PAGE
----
This blog tracks updates to the Blood Sugar 101 Web site.

Wednesday, April 15, 2009

Metformin and Radiological Contrast Medium

Page changed: The Truth about Oral Diabetic Drugs

Added information from updated Metformin prescribing information explaining that metformin should be discontinued at the time of or slightly before radiological procedures involving injected dye and not taken for the next 2 days. After that kidney function should be evaluated with a serum creatinine test before metformin is started again. The latter recommendation is courtesy of a radiologist who pointed me to these updated guidelines.

In rare cases in people with marginal kidney function the use of contrast dyes may cause kidney failure if a dose of metformin is taken after the dye is used. It is also possible to develop lactic acidosis when this happens. This is rare, but because many people with poorly controlled diabetes have significant kidney damage, it is important for people taking metformin to be aware of this.

These recommendations have changed from what they were a few years ago.

Monday, April 13, 2009

Stop it or you'll go blind: Actos Definitely Linked to Increased Blindness in Well Controlled Diabetics

Page changed: Actos and Avandia - Dangerous Diabetes Drugs

Cited brand new study published in an Opthalmology journal--not read by family doctors, alas, that demonstrated dramatically that Actos and Avandia both raise the risk of vision loss dramatically.

Glitazone Use Associated with Diabetic Macular Edema Donald S. Fong. Am J OphthVolume 147, Issue 4, Pages 583-586.e1 (April 2009)

This study analyzed the records of 170,000 people with diabetes treated by Kaiser Permanente Southern California. The researchers found that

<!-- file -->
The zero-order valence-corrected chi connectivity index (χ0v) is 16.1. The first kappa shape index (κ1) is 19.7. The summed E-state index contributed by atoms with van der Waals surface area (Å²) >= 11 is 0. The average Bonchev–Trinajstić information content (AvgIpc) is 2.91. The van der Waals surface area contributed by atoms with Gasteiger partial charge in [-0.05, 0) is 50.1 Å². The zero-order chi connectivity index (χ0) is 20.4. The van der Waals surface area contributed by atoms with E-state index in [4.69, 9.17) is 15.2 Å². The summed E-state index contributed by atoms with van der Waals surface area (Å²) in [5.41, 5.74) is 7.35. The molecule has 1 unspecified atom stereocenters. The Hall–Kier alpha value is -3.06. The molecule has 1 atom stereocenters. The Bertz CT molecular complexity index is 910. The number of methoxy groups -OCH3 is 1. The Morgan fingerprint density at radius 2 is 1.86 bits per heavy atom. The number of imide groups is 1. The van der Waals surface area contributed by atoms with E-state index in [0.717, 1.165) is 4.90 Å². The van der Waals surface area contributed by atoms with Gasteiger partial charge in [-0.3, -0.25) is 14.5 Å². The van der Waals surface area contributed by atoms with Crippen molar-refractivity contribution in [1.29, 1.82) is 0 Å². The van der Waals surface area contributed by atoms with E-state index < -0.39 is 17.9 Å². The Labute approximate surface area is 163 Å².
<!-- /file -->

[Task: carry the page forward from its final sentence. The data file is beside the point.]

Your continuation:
In 2006, there were 996 new cases of ME. Glitazone users were more likely to develop ME in 2006 (odds ratio [OR], 2.6; 95% confidence interval [CI], 2.4 to 3.0). After excluding patients who did not have the drug benefit, did not have an eye exam, and had a HgA1c <7.0, glitazone use was still associated with an increased risk of developing ME (OR, 1.6; 95% CI, 1.4 to 1.8).
This means you are 60% more likely to develop retinal swelling leading to vision loss even with well controlled blood sugars if you take Actos or Avandia than if you don't.

It's worth noting, too, that the Science News report of this study adds, "Most of the glitazone users in the study were taking pioglitazone (Actos)."

Since the whole point of lowering blood sugar in diabetes is to avoid blindness, this study makes it crystal clear that no person with diabetes should be taking Actos or Avandia.


Wednesday, April 8, 2009

Benfotiamine May Not Live up to Claims: Cheaper Thiamine May Be Equivalent

Page changed: Helpful Supplements for Diabetes

Added link to study calling into question whether Benfotiamine is really lipid soluble as claimed and whether it has any advantages over much cheaper, regular thiamine supplements.

Benfotiamine, a synthetic S-acyl thiamine derivative, has different mechanisms of action and a different pharmacological profile than lipid-soluble thiamine disulfide derivativesMarie-Laure Volvert et al. BMC Pharmacology 2008, 8:10doi:10.1186/1471-2210-8-10